The story of Potawatomi and other Neshnabe peoples stretches back to times lost to history, beginning on the East Coast of what is now North America. By the time Europeans arrived, the Great Migration of prophecy was complete and the tribes were living around the Great Lakes, with a social structure that included a strong communal lifestyle. The people were bound together through ties of kinship, custom and mutual necessity.
Communities built their villages around clan systems and extended families. Traditionally, individual communities were led by village approved councils and headmen whose power stemmed from their relationship with, and influence over, the people. Leaders who wielded authority enjoyed the privilege because people respected their opinions enough to heed their advice; they used this authority and power for influence to create alliances and build relationships with councils and headmen of neighboring tribes.
Creation Flood Story
Over several millennia, we Neshnabek/Bodewadmi have told the story of our creation and eventual destruction. Believing that the earth and our existence have been manifested in a succession of four worlds, each end is met with great devastation, humility and sacrifice. The story of the Great Flood embodies the compelling and humbling beginning of our fourth and current existence.
Protecting the Neshnabek from their destructive pasts, Kshamnedo [Creator] bestowed two gifts to the people. First was spiritual strength in the form of our ancient Midewewin Lodge, providing balance amid the spiritual and physical elements of life. Second was our traditional clan system, preserving and maintaining spiritual and social order among our people.
Seven Fires Prophecy
The Seven Fires Prophecy is an oral story/history that has been told over millennia. It describes a turbulent time when the Neshnabek [Potawatomi, Odawa and Ojibwe] were visited by seven prophets. Each prophet spoke of a Fire (e.g., prophecy or era) that the Neshnabek would face and endure, forever changing their way of life. The prophecies help Neshnabek people know who they were in the past, are in the present and will be in the future.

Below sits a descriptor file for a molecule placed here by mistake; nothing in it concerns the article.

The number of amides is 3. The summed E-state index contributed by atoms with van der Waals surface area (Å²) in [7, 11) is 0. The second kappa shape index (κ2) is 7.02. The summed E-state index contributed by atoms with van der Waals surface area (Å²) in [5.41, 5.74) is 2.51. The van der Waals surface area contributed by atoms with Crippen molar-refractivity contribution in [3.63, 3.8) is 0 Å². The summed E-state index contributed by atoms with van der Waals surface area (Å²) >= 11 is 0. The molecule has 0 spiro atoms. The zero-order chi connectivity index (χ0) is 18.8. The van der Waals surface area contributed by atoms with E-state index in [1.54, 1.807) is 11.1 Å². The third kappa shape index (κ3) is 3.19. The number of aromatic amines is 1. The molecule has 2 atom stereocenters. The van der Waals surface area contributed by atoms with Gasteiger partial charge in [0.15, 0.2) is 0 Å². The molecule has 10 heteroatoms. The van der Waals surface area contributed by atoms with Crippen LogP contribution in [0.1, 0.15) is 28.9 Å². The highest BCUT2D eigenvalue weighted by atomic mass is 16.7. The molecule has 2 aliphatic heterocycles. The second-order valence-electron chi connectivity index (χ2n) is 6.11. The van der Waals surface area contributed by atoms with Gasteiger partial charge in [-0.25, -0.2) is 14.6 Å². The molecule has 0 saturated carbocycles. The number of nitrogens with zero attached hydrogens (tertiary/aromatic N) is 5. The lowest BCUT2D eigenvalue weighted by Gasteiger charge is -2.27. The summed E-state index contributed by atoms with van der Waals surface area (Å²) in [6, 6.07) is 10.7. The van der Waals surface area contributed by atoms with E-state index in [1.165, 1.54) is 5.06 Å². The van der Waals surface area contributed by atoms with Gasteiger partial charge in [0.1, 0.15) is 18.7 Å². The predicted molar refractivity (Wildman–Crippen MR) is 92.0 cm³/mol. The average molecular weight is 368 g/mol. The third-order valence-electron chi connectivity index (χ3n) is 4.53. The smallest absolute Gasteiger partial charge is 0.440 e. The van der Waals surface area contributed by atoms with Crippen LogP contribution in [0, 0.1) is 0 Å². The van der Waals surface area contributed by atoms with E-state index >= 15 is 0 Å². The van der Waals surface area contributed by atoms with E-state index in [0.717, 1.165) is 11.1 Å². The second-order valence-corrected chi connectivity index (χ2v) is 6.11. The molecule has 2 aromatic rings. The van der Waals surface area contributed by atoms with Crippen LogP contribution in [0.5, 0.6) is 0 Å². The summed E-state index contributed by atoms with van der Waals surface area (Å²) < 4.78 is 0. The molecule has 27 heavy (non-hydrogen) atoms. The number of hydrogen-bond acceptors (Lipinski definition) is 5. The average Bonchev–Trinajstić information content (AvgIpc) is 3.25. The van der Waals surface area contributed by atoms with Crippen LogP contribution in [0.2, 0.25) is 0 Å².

Today we are in the 7th Fire, a revival of traditional culture, language and teachings. To fulfill this prophecy, we must embrace the knowledge, experience, and mutual past of our Neshnabek brothers. It is through us that our heritage lives on.
Heeding the first prophecy that they must leave their home on the East Coast of North America, the Neshnabek begin a mass migration inland from the Atlantic Coast to the Great Lakes Region. Led by the sacred Megis shell of our Midewewin Lodge, the journey consisted of seven stops, the beginning and end signified by a turtle-shaped island. Today these locations are known as Montreal, Niagara Falls, the Detroit River, Manitoulin Island, Sault St. Marie, Spirit and Madeline Islands.
It was at Niagara Falls that the Neshnabek disbanded into three distinct tribes. Confederated through spirituality, each group established duties to serve the Neshnabek as a whole. First were the Ojibwe, migrating to the north and west of Lake Superior. They are our Keepers of the Medicine, providing spiritual guidance and protection. Next were the Odawa, establishing villages to the north of Lakes Superior, Michigan and Huron. They are our Keepers of the Trade, establishing and protecting the vast trade network controlled by the Neshnabek. Last to build a fire as one people were the Bodewadmi, migrating south to the coasts of Lake Michigan. We are known as Keepers of the Fire, providing protection for the sacred cultural and spiritual fire of our people.